Rockets fired from northern Syria into a Turkish border town killed a teenage girl and wounded another person on Wednesday, Turkey's state-run news agency reported amid Ankara's intensifying offensive on a Syrian Kurdish-controlled enclave.
It was the latest in a string of rocket attacks on the border towns of Reyhanli and Kilis since Jan. 20, when Turkey's military launched a cross-border operation to drive out the Syrian Kurdish militia from the northern enclave of Afrin. Ankara considers the Syrian Kurdish People's Protection Units, or YPG, an extension of the outlawed Kurdish rebels fighting an insurgency inside Turkey.
Turkey's Anadolu Agency said Syrian Kurdish fighters in Afrin fired two rockets Wednesday, hitting a house and a garden wall in Reyhanli.
Two people were hospitalized after the attack and one, 17-year-old Fatma Avlar, died from her wounds, the agency said. The attacks inside Turkey have so far killed four people, including Avlar. Two of the victims were Syrian refugees.
The Kurdish militia, meanwhile, accused Turkey of firing Katyusha rockets into Afrin, and reported that at least 12 people were wounded from the shelling that targeted the neighborhood of Ashrafieh. The wounded were brought to Afrin hospital.
As Turkey's military operation in Syria continues, officials in the U.S.-led international coalition against the Islamic State group have warned the offensive could destabilize recent gains against IS along the Iraq-Syria border in the Euphrates River valley.
The top U.S. general in Iraq said Tuesday, after a visit to a coalition outpost near the Iraq-Syrian border town of Qaim, that he is "very much concerned" the fight in Afrin could remove pressure on pockets of IS fighters in other parts of Syria.
"I don't want our partner to be distracted," said U.S. Army Lt. Gen. Paul Funk, referring to the U.S.-backed Syrian Kurdish militia fighting IS in Syria. "It's a continual fight (against IS) certainly on the Syrian side."
Iraqi forces declared victory over IS in December, but since the Afrin offensive began, Iraq's border guard has reported increased IS activity and attacks along their border with Syria.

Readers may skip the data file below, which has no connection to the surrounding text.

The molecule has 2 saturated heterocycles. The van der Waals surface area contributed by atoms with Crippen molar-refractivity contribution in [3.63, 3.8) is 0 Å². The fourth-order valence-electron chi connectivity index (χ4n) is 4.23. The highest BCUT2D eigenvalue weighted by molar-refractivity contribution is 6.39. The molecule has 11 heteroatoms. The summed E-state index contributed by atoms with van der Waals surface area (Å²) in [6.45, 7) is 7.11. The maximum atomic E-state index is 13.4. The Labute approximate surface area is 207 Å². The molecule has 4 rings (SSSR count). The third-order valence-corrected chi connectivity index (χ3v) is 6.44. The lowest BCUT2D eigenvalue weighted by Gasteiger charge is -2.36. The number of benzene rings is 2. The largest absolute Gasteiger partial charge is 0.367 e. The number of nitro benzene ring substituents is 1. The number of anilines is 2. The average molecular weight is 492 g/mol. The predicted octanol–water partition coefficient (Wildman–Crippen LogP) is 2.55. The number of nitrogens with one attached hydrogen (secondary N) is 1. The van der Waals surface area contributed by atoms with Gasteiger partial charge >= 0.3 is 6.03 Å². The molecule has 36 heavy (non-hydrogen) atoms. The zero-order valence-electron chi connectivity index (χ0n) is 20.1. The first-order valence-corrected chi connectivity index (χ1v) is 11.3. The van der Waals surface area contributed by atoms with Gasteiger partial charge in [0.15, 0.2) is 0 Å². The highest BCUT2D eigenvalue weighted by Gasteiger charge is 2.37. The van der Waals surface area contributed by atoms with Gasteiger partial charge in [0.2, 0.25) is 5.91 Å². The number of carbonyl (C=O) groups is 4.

If the U.S.-backed Syrian Kurdish forces get deeply entangled in the fighting in Afrin, that could "pull Syrian Democratic Forces out of this area," said U.S. Army Lt. Col. Brandon Payne who is stationed in western Iraq, not far from the Syrian border.
Such a scenario "essentially takes the focus off ISIS and gives ISIS manoeuvre space. We don't want to do that," he added, using an alternative acronym for IS.
Meanwhile, French President Emmanuel Macron warned Turkey against a full-scale invasion of Afrin and appealed on his Turkish counterpart, Recep Tayyip Erdogan, to respect Syria's sovereignty.
In an interview with French newspaper Le Figaro, Macron said that Turkey must coordinate with allies, and that its operation inside Syria must be limited to fighting terror. Macron added he would talk to Erdogan in the coming days to tell him that the military offensive against Afrin should involve talks "between Europeans, and more widely between allies, because it changes the nature of this Turkish incursion."
"If it turned out that this operation had to take another turn than an action to fight against a potential terror threat at the Turkish border, and that it was an invasion operation, at that moment, this operation would pose a real problem for us," Macron said.
Turkey swiftly responded to Macron's remarks, with Turkish Prime Minister Binali Yildirim saying the French president has a "flawed understanding" of Turkey's cross-border offensive in northwest Syria.
"The whole world knows and should know that Turkey does not operate with the mentality of an invader," Yildirim said, speaking at a joint news conference with visiting Lebanese Prime Minister Saad Hariri.